Tuareg Drone

There are two worlds in the Northern country. If there is any global access to Tuareg culture, it is a window into the city life: the Tuareg who live in places like Kidal, ride motorcycles, swap songs on their cellphone, and dance at the guitar soirees. But outside of the islands of infrastructure, there is another world, a way of living impossible even to the inhabitants of the city. Nomadic families are scattered across the desert, living under tents, surrounded by herds of animals that are both possessions and sustenance. Amongst the majority of families, there is no money, no electricity, no cellular phones, no transport except for your feet. There is, needless to say, no guitar. Conditions in the dry season are difficult and food is sparse. Then finally, Orion disappears from the evening sky for 40 days, and soon the rains come.

The rainy season of the Northern deserts of Mali and Southern Algeria are a time of meeting and celebrations. Nomadic families usually spread out over the parched scrubland gather around the seasonal and intermittent water holes. The animals grow fat and give enough milk to drink to exhaustion. Clothes are cleaned from months of dust and sand and children bath freely in the lakes. Every night, the air is filled with chanting and clapping as the youth play isswat.

Isswat is characterized by singing with a vocal drone. Much like the families who subsist on nearly nothing, the music is sparse and composed of few elements: voice, clapping, stomping, and the drumming on bowls or water drums. The single note drone is accomplished by a circle of men who maintain a low vocal humming while a woman vocalist sings a melody that dances over signature rhythms. (see previously)

For those familiar with Tuareg music, there is something eerily familiar to the guitar based desert rock that has come to define the folk style. Indeed, I’ve heard it said that this was the inspiration for ishumar guitar – rebel fighters in Libyan camps sought to recreate the sound of their far away home, and adapted isswat to the guitar. The guitar melody was created to mimic the female singer, the droning low note of the bass string as the vocal hum.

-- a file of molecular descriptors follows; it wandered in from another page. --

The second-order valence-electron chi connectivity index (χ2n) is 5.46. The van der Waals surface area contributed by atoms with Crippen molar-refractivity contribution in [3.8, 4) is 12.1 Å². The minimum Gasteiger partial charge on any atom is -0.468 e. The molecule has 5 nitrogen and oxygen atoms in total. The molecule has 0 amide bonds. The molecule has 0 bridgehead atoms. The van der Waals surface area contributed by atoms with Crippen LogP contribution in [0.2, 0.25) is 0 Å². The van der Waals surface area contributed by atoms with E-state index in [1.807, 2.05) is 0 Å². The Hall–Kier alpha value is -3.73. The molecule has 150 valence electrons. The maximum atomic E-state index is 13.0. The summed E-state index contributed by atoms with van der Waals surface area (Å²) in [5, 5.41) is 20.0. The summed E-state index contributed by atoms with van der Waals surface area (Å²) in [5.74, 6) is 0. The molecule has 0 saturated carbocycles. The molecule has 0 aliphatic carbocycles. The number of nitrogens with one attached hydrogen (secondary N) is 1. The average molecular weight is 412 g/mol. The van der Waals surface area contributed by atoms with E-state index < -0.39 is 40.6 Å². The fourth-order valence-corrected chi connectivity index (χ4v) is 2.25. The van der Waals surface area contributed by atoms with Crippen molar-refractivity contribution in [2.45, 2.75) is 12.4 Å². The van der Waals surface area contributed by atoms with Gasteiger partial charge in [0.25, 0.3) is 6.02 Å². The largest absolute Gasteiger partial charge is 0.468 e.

This recording of Idassane Wallet Mohammed was made in Kidal, Mali in 2008. The Tuareg run studio “Maison de Luxembourg” produced a handful of CDs and cassettes sold in Kidal (It has since been looted and destroyed by the Islamists who briefly occupied the town). The recordings stand out as professional/local Tuareg productions. They are love songs, songs that speak of nomadic life, songs that reference Adrar and local geography. Today, while the guitar music may reign supreme in towns like Kidal, the nomads live in world apart. Isswat is the real music of the desert.

The record is available now from the shop or via bandcamp – a collaboration w/ Mississippi Records. We’ve made 500 of them with handmade covers, a homage to the some of the motifs of Tuareg design.

Below is a video of Idassane Wallet Mohamed performing. Currently she is near the border of Algeria.

13 thoughts on “Tuareg Drone

  1. Ben

    hi christopher,
    are these going to be available from any european distros? shipping from usa to germany is very expensive (20$). sadly i missed the mammane sani lp for this reason.